Skyrocketing lumber prices driven by high demand across North America are adding thousands to the cost of building a new home. (Photo by PAUL COWLEY/Advocate staff

Soaring lumber prices boosting construction costs

Record lumber costs adding as much as $10,000 to cost of new home build

Lumber prices are soaring so quickly builder Vince Roth is concerned it could start scaring off customers.

At Laebon Homes, spiking lumber prices are adding as much as $10,000 in lumber costs to new home builds. And some materials, such as flooring plywood, are scarce, said Laebon managing partner Steve Bontje.

The Western Retail Lumber Association said North American lumber prices have hit a record high. Two-by-four lumber that sold for $282US per thousand board feet a year ago cost $1,120 per thousand board feet earlier this month.

Skyrocketing prices are blamed on a number of factors. Supply was interrupted by fires, pine beetle infestations and temporary lumber mill shutdowns because of the pandemic, says the association, which represents 1,200 Western Canada companies, including hardware stores, manufacturers, suppliers and lumberyards.

On the demand side, a surge in house building, especially in the U.S., as well as a growing enthusiasm for renovation and do-it-yourself projects has put pressure on inventories.

Pull all of those issues together and you have a challenging construction season for central Alberta builders.

“It’s having a phenomenal impact. It’s a problem,” said Bontje on Tuesday.

“Obviously depending on the size of the house, you’re probably looking at $8,000 to $10,000 a house (in extra lumber costs).

“Now, the problem we’re having is supply. You can’t buy floor sheeting in the next month because there just isn’t any.”

The issues around pricing and supply are faced by builders is not a provincial, or even a Canada-wide issue.

“This is a North American issue,” he said.

Not only lumber is affected. The price for PVC piping used in homes went up 15 per cent at the beginning of March and nearly 20 per cent again at the beginning of April.

That price spike has largely been driven by demand — pushed even higher by the huge amount of pipe replacement required following the Texas winter storms, which cracked thousands of pipes in a state not used to that sort of onslaught.

Vince Roth, who specializes in renovations, garages and other projects for individual homeowners, is not impressed by the pricing he is seeing.

“Ridiculous is my favourite word for it,” said the owner of Roth Contracting.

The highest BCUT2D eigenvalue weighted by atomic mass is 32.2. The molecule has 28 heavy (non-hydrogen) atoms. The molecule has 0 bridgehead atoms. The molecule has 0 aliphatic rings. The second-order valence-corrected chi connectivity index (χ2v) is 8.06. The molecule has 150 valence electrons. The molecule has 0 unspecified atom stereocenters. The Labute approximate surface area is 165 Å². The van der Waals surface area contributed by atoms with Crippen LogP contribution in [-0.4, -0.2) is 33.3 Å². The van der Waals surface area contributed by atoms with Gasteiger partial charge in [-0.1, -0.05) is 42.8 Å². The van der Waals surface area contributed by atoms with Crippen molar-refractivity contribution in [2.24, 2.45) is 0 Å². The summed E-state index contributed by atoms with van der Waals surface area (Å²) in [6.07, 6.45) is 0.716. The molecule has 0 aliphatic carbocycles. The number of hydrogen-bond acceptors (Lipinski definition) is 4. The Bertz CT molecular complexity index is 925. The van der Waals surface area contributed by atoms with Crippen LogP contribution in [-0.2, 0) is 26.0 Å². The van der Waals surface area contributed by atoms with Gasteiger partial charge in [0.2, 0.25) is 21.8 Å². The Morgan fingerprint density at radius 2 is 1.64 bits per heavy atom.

So far, he has been able to complete his jobs without his material costs changing dramatically halfway through. He has kept his labour costs the same.

“But (the prices) are moving fast, to the point where I’m telling customers now that I can only guarantee my quotes for seven days on the material side of things. That’s kind of been the case since the middle of last summer.”

In less volatile times, his suppliers could give him a 30-day price guarantee that he could pass on to customers. For customers thinking of tackling a project this summer the window is narrowing to make a decision without risking paying more later.

“I think it’s making tough on my customers in that sense,” he said.

The price spike also threatens to put a damper on a business that had been going well, as people who are unable to travel because of COVID restrictions, tackled projects on their home renovations wish lists instead.

“My ultimate fear with the way things are going, is eventually — and I’m sure it has already started to a degree — it’s going to price people out of doing the kind of work that I do on a big scale.”

In some cases, a project such as a deck will cost double what it did last year.

The Central Alberta chapter of the Building Industry and Land Development Association (BILD) said surging lumber prices remain a “top concern” for its members, who represent everyone from home builders and renovators to tradespeople and lenders.

“The increased prices are adding thousands of dollars to the costs of new homes and renovations which in turn translates to higher costs for consumers,” said Tyler Hansen, BILD’s development manager for the Red Deer region.

“Prices are also fluctuating which is creating an unpredictable sales environment for our members who are already navigating through the effects of the COVID-19 pandemic.”

BILD is working with its national association, the Canadian Home Builders’ Association, to lobby the federal government to seek resolutions in any softwood lumber trade disputes while working with lumber producers and governments to ramp up supply and production to offset rising construction costs.



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